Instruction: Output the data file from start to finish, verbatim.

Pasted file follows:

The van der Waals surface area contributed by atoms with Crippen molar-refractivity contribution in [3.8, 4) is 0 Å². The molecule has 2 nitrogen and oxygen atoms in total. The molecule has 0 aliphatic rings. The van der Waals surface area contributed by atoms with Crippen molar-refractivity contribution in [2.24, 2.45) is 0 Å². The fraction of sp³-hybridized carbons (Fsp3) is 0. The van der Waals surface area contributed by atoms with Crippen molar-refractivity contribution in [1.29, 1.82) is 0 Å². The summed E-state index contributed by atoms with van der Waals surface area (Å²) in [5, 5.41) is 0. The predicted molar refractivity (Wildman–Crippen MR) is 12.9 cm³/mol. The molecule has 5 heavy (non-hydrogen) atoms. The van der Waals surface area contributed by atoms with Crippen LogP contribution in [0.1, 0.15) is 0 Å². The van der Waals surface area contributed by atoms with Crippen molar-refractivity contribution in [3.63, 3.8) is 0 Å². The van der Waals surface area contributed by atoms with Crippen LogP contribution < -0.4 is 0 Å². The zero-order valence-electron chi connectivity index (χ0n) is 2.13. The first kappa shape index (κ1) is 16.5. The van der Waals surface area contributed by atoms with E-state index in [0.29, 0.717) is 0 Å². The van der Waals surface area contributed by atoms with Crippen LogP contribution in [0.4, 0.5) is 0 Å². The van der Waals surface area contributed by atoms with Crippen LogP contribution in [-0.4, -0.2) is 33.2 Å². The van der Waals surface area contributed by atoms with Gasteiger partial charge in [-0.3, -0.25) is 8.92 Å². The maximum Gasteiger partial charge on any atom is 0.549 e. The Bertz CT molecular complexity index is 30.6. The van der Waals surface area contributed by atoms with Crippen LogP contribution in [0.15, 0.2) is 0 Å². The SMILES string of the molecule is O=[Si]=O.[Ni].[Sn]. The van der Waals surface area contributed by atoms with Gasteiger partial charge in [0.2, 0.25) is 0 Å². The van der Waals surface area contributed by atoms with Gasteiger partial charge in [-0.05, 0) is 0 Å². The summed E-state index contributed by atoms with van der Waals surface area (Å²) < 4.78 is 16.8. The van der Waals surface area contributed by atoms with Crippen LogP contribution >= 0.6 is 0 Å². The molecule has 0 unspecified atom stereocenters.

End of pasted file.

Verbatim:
The van der Waals surface area contributed by atoms with Crippen molar-refractivity contribution in [3.8, 4) is 0 Å². The molecule has 2 nitrogen and oxygen atoms in total. The molecule has 0 aliphatic rings. The van der Waals surface area contributed by atoms with Crippen molar-refractivity contribution in [2.24, 2.45) is 0 Å². The fraction of sp³-hybridized carbons (Fsp3) is 0. The van der Waals surface area contributed by atoms with Crippen molar-refractivity contribution in [1.29, 1.82) is 0 Å². The summed E-state index contributed by atoms with van der Waals surface area (Å²) in [5, 5.41) is 0. The predicted molar refractivity (Wildman–Crippen MR) is 12.9 cm³/mol. The molecule has 5 heavy (non-hydrogen) atoms. The van der Waals surface area contributed by atoms with Crippen LogP contribution in [0.1, 0.15) is 0 Å². The van der Waals surface area contributed by atoms with Crippen molar-refractivity contribution in [3.63, 3.8) is 0 Å². The van der Waals surface area contributed by atoms with Crippen LogP contribution < -0.4 is 0 Å². The zero-order valence-electron chi connectivity index (χ0n) is 2.13. The first kappa shape index (κ1) is 16.5. The van der Waals surface area contributed by atoms with E-state index in [0.29, 0.717) is 0 Å². The van der Waals surface area contributed by atoms with Crippen LogP contribution in [0.4, 0.5) is 0 Å². The van der Waals surface area contributed by atoms with Crippen LogP contribution in [-0.4, -0.2) is 33.2 Å². The van der Waals surface area contributed by atoms with Gasteiger partial charge in [-0.3, -0.25) is 8.92 Å². The maximum Gasteiger partial charge on any atom is 0.549 e. The Bertz CT molecular complexity index is 30.6. The van der Waals surface area contributed by atoms with Crippen LogP contribution in [0.15, 0.2) is 0 Å². The SMILES string of the molecule is O=[Si]=O.[Ni].[Sn]. The van der Waals surface area contributed by atoms with Gasteiger partial charge in [0.2, 0.25) is 0 Å². The van der Waals surface area contributed by atoms with Gasteiger partial charge in [-0.05, 0) is 0 Å². The summed E-state index contributed by atoms with van der Waals surface area (Å²) < 4.78 is 16.8. The van der Waals surface area contributed by atoms with Crippen LogP contribution >= 0.6 is 0 Å². The molecule has 0 unspecified atom stereocenters.